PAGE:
From the spate of questions I have recently received about when and how much to buy, it seems that discussing some buying strategies may be useful after all. I had mentioned about using the ‘Margin of Safety’ concept and P/E bands to decide entry points in last week’s post.

The importance of those two concepts can’t be over-emphasised. Too many young investors follow the wild west policy of ‘Shoot first, and ask questions later’. Just switch on any business TV channel (just for entertainment) during the day when they take reader queries. 99% of the questions are: ‘I have bought thus and such stock at this price; should I hold or sell.’

It is apparent from the questions that the stock was bought near a top, and the investor is already sitting on a loss. The question – or rather, a plea – is to find out if the TV expert knows some magical formula by which the loss can be quickly turned into a profit, or, at worst, break-even with no loss.

All one has to do before placing a buy order, is to first check whether the current E/P (i.e. inverse of the P/E ratio) is higher than the long-term bank fixed deposit rate, leaving a ‘Margin of Safety’ . Also check that the debt/equity ratio is less than 1, and that the cash flow from operating activities is positive for 4 of the last 5 years.

If E/P is lower than the bank FD rate, then check the P/E band within which the stock normally trades, and buy only if it is available near the middle of the P/E band or lower. These are basic precautions, and will help prevent losses – even if you don’t have the time or inclination to do a detailed fundamental analysis.

If you are like most small investors, the stock price will fall just after you’ve bought it (and, it rises soon after you sell)!! What should you do? Do not, repeat, do not average down. That is the single cause for turning a small loss into a much bigger one. Instead, keep a stop-loss – and sell if the stop-loss is hit on a closing basis (i.e. take intra-day movements out of the equation).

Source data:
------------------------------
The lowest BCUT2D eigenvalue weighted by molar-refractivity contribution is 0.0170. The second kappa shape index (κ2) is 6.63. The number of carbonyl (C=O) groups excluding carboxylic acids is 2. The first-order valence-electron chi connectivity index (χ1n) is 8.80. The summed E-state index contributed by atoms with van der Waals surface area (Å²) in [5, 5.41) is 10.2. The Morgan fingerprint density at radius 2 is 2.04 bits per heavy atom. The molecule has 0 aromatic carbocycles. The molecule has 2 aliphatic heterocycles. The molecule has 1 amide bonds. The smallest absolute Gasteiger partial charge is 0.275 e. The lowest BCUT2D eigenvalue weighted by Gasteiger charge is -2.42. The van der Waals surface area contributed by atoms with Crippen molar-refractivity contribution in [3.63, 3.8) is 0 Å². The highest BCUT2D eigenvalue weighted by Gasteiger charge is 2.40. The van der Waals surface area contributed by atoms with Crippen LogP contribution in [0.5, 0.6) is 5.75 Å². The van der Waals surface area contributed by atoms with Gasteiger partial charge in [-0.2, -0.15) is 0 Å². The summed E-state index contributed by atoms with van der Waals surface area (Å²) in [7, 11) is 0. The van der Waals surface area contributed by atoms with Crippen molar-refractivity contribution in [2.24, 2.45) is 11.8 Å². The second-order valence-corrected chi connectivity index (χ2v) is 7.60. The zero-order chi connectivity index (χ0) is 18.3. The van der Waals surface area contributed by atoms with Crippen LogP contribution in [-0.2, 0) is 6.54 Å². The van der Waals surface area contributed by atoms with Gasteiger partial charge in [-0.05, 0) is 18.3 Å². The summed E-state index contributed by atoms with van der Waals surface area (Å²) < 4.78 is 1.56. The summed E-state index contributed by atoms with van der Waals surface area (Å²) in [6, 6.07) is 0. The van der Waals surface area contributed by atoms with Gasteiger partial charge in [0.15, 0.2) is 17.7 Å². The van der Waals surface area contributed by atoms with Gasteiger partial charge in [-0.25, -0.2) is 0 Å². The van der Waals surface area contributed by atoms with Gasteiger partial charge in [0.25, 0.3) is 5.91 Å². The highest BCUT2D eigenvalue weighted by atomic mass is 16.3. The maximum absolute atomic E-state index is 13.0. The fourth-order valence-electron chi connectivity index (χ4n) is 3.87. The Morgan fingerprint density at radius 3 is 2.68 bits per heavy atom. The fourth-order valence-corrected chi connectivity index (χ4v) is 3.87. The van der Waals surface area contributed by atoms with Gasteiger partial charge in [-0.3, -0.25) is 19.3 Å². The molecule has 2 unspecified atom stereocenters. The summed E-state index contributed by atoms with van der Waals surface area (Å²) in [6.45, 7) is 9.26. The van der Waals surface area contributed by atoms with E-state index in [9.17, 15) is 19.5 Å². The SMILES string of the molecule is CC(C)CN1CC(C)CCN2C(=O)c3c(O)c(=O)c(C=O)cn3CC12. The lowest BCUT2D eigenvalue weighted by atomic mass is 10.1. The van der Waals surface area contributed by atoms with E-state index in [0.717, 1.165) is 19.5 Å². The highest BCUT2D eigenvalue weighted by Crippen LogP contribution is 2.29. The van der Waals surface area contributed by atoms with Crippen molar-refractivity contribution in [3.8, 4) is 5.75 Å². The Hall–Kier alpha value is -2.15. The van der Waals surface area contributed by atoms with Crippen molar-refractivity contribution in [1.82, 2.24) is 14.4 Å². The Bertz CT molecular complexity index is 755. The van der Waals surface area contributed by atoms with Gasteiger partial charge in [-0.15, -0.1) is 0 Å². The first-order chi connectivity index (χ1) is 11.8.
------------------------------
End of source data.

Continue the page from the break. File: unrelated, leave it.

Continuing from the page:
You will make much more money by averaging up. When should you do that? Buy 20-25% of your intended quantity at the beginning. Add more every time the stock dips or corrects on the way up. Follow a ‘pyramid’ strategy – i.e. buy less and less quantity on the dips as a stock keeps moving up in price – till you acquire your intended quantity.

Such a strategy will prevent impulsive buying of 2000 or 5000 shares in one go, in the hope of becoming a Warren Buffett within a month. Talking of Buffett, I love his quote: ‘You can’t make a baby in one month by getting nine women pregnant!’

Wealth-building takes time. If you hone your buying and selling strategies, you have a chance of becoming wealthy in 15-20 years – but not in 15-20 months.

Wednesday, July 6, 2011

Stock Chart Pattern - Havell's India (An Update)